The results of even the most modern drug tests may be affected by many harmless precursors, other prescription and non-prescription drugs. The tests themselves may also be attacked on a chain of custody theory in much the same manner as criminal evidence.
Employers, subject to the backlash of legal consequences for improper testing and the harms and damages which unfounded accusations could produce, have created a vested interest in employers and those performing routine drug testing to ensure the accuracy and reliability of those tests, and to similarly guarantee that the testing equipment will not be tampered with or questioned.
The public, particularly individuals who must submit to drug testing as a prerequisite for their employment and who are not drug users or abusers, have a vested interest in accurate testing and in ensuring that the testing methods are as free from possible intentional tampering or human error as they can be.
Law enforcement officials and investigators similarly want drug testing to be as accurate, reliable, and provable as possible so that the results will stand up in court or an administrative hearing. The public's interest in those cases where a positive drug test will lead to identifying an individual who has a chemical abuse problem, to ensure that person is prevented from jeopardizing the lives of others and receives the needed therapy and assistance, must also be considered.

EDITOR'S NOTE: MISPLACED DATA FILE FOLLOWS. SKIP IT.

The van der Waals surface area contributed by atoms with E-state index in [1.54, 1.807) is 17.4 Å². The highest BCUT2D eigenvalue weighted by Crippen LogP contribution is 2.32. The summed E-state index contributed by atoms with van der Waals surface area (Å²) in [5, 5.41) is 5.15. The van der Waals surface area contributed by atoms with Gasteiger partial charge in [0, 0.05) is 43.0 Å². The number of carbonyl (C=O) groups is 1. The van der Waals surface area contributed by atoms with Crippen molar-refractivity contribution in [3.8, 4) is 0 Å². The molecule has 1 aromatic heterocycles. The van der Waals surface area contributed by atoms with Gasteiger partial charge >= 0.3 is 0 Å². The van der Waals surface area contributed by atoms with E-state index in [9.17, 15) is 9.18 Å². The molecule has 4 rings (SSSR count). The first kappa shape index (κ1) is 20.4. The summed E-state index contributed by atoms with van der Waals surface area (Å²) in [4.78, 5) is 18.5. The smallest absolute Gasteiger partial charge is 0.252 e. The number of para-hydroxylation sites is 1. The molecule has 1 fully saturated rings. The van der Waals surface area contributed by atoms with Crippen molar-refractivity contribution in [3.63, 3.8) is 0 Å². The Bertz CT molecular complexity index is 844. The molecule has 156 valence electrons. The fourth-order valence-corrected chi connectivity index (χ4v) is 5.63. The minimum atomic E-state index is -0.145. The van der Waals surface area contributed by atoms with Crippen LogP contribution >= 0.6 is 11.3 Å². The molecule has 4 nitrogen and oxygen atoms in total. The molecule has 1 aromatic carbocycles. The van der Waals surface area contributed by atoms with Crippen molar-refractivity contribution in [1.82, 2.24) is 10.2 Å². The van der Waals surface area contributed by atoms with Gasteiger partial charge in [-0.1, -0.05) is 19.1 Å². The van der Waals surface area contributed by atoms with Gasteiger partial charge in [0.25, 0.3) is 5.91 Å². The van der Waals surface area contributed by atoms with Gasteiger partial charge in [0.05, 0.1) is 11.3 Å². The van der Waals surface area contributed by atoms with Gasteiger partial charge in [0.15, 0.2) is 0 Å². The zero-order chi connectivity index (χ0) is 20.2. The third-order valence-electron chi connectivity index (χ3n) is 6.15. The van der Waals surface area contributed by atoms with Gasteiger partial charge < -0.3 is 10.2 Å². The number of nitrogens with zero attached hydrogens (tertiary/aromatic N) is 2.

Drug testing procedures currently in use generally require that a vial or specimen container be provided to the personnel supervising the testing, that the individual to be tested provide a sample of biological fluid, and that sample be forwarded to a laboratory facility for analytical testing.
While the currently employed methods vary depending upon the testing authority and the equipment provided, there are several common drawbacks to each method which have been identified.
Primarily, while the samples may sometimes be sealed in specimen containers once they have been obtained from the individual being tested, it cannot be verified that the equipment and containers being used for the testing were not tampered with, or were free of contaminants, prior to the testing. Similarly, the chain of custody prior to testing cannot be verified.
The testing equipment usually provides an ineffective seal for the specimen container, and only one seal when such is provided. The seal may frequently be neglected or omitted by the person supervising the testing. The person being tested often does not have an opportunity to inspect the testing equipment, an important factor to consider for purposes of belaying the apprehensions of the person being testing, or as a means of additional verification of the testing procedures. While a supervising person may be instructed in the proper testing and control procedures, there is always a chance of human error or the possibility that the supervisors will not understand the legal significance of the various steps of the process, and so the steps should be made as uniform, as often repeated, and as automatic as possible.